Education providers reminded about immigration advice laws
The Immigration Advisers Authority (IAA) has visited more than 20 education providers in the past week, reminding them of the laws around providing immigration advice for New Zealand.
“Last year an Auckland based education agent was sentenced to home detention for providing unlawful immigration advice. As part of its regular proactive compliance practice IAA investigators got out to remind education providers of the clear laws about the provision of immigration advice,” says the Registrar of Immigration Advisers, Andrew Galloway.
“Overall we found that most of the establishments were aware of these requirements, however some issues were raised during the operation which will be investigated by the IAA.
“In one case a private training establishment had a practice which raised serious concerns and will be the subject of an investigation into the potential of unlicensed immigration advice.
“Only a licensed adviser or someone exempt can provide immigration advice. Many education providers engage licensed advisers, ensuring they were always on the right side of the line.
“The exemption for education advisers is for offshore only, and limited to student visa matters. If people want broader immigration advice such as pathways to residency or advice about bringing partners and families to New Zealand they need to use a licensed adviser or someone that is exempt.”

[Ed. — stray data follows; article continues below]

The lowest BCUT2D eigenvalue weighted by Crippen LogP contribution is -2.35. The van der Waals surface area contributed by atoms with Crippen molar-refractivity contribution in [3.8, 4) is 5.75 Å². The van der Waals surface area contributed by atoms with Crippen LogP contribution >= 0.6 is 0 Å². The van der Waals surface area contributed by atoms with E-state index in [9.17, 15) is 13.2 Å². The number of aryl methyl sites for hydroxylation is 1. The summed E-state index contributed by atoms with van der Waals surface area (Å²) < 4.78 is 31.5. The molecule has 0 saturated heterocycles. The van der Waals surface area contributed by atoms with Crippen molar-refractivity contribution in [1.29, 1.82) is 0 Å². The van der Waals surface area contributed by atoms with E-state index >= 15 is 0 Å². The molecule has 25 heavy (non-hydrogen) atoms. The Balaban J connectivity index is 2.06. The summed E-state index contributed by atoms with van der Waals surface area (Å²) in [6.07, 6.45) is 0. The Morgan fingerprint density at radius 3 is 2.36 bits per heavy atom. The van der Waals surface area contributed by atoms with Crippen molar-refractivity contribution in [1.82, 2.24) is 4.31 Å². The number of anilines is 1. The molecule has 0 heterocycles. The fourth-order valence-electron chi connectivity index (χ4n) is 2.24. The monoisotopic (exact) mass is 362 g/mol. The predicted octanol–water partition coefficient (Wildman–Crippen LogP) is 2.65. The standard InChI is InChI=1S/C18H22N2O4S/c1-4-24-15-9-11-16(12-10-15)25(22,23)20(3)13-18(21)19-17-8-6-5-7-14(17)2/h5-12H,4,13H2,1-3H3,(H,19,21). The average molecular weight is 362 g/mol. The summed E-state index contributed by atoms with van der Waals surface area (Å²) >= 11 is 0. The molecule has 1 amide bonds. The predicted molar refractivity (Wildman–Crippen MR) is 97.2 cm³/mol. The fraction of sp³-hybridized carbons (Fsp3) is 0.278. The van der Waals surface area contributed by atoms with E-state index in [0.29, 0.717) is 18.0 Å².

The IAA has factsheets available for education providers in several languages and encourages all education providers to ensure they are keeping to the letter of the law.
“The IAA will continue to run proactive campaigns in the near future, the likely target of future campaigns may be recruitment firms, employers and associations. Unlawful immigration advice can cause significant stress and problems for visa applicants, not to mention putting them out of pocket or putting their dreams of moving to New Zealand in serious jeopardy.
“If people need help with a visa application, they should only use a licensed immigration adviser or exempt person,” says Mr Galloway.
The IAA’s online register of licensed advisers(external link) is available for those who want to search for a licensed immigration adviser. More information on the IAA can be found at www.iaa.govt.nz
The IAA investigates complaints made by the public about unlicensed immigration advice. Individuals found breaking the law can face up to seven years in prison and a fine of up to NZD$100,000.
Notes to editor
The Immigration Advisers Authority was set up to promote and protect the interests of people receiving New Zealand immigration advice.
We do this by:
- issuing licences to people who are fit and competent to give immigration advice
- maintaining competency standards and a code of conduct for immigration advisers
- investigating people giving immigration advice without a licence or exemption
- receiving complaints from people who have received poor immigration advice.
Under the Immigration Advisers Licensing Act 2007(external link) anyone giving immigration advice must have a licence unless they are exempt. Exempt people include lawyers with a current New Zealand practising certificate and Citizens Advice Bureaux staff among others.
The Authority is independent of Immigration New Zealand and cannot give immigration advice or influence a visa application